Fanny Mendelssohn Hensel


1W: Fanny Mendelssohn Hensel

2M: pianist and cellist OR pianist and singer

“Dearest Fanny

Perhaps music will be Felix’s profession, whereas for you it can and must be an ornament, and never the fundamental bass line of your existence and activity. That is why ambition, and the desire to make the most of himself in circumstances he deems important, are forgivable, for he experiences it as a vocation. It is, however, no less to your credit that you have always shown your good heart and good sense at such moments, and the joy you manifest when Felix wins applause proves that you would have deserved it equally, had you been in his place. Persevere in these feelings and this attitude, for they are feminine and femininity alone is becoming in a woman.”

Excerpted from a letter to Fanny from her father

Did you know that Fanny Mendelssohn Hensel, eldest sister of Felix, wrote more than 400 works? Only half are yet in print. That she was considered an even greater pianist than her brother? Franz Liszt thought so. That her songs are more daring and interesting than those of brother Feiix? Charles Gounod thought so. That one of the most unjust letters in musical history was sent to her with love and respect from her father? This author thinks so—see the excerpt above.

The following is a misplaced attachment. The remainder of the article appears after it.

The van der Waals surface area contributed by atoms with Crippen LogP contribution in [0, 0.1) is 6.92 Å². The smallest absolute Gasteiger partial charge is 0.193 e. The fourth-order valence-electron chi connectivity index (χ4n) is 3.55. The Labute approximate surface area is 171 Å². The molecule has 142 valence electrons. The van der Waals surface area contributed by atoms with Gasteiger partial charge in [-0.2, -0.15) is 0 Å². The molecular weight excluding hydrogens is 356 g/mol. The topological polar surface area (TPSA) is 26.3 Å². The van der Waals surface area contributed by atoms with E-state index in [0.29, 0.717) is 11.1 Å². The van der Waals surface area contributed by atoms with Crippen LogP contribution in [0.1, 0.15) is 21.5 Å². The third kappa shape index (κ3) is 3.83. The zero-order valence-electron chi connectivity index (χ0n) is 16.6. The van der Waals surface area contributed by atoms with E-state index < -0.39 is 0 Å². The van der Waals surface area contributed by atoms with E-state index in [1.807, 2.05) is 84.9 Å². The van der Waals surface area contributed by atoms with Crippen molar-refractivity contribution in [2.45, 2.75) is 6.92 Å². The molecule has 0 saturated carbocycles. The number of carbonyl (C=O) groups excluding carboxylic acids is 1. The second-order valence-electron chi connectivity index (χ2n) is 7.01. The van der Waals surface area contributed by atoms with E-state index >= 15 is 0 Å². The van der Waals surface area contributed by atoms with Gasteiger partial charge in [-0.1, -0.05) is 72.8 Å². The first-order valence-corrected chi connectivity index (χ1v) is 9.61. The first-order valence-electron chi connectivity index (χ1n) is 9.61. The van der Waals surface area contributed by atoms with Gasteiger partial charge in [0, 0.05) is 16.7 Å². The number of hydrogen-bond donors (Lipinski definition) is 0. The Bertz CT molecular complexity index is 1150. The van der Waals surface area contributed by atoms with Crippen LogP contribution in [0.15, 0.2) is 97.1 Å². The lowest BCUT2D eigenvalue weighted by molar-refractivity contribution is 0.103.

Fanny and Felix Mendelssohn were two of the greatest musical wunderkinder the world has ever known. Despite the enormous constraints put on her by her own family, she managed to compose 400 works, and at age 40 finally had the temerity to have her work published. On the brink of familial and psychological freedom, ready to be a composer full-time, she died at the piano, preparing for a concert that very night. She was but 42 years of age.

One of the bittersweet joys of this work is that most all the music was written for family—cello music for brother Paulie, songs for sister Rebekka, and solo piano music for Felix and for herself.

Dearest Fanny, Only now we are beginning to understand: Music for you was never an ornament, never an avocation, never a feminine undertaking. With greatest respect, Your admiring public.

Music: Felix and Fanny Mendelssohn Hensel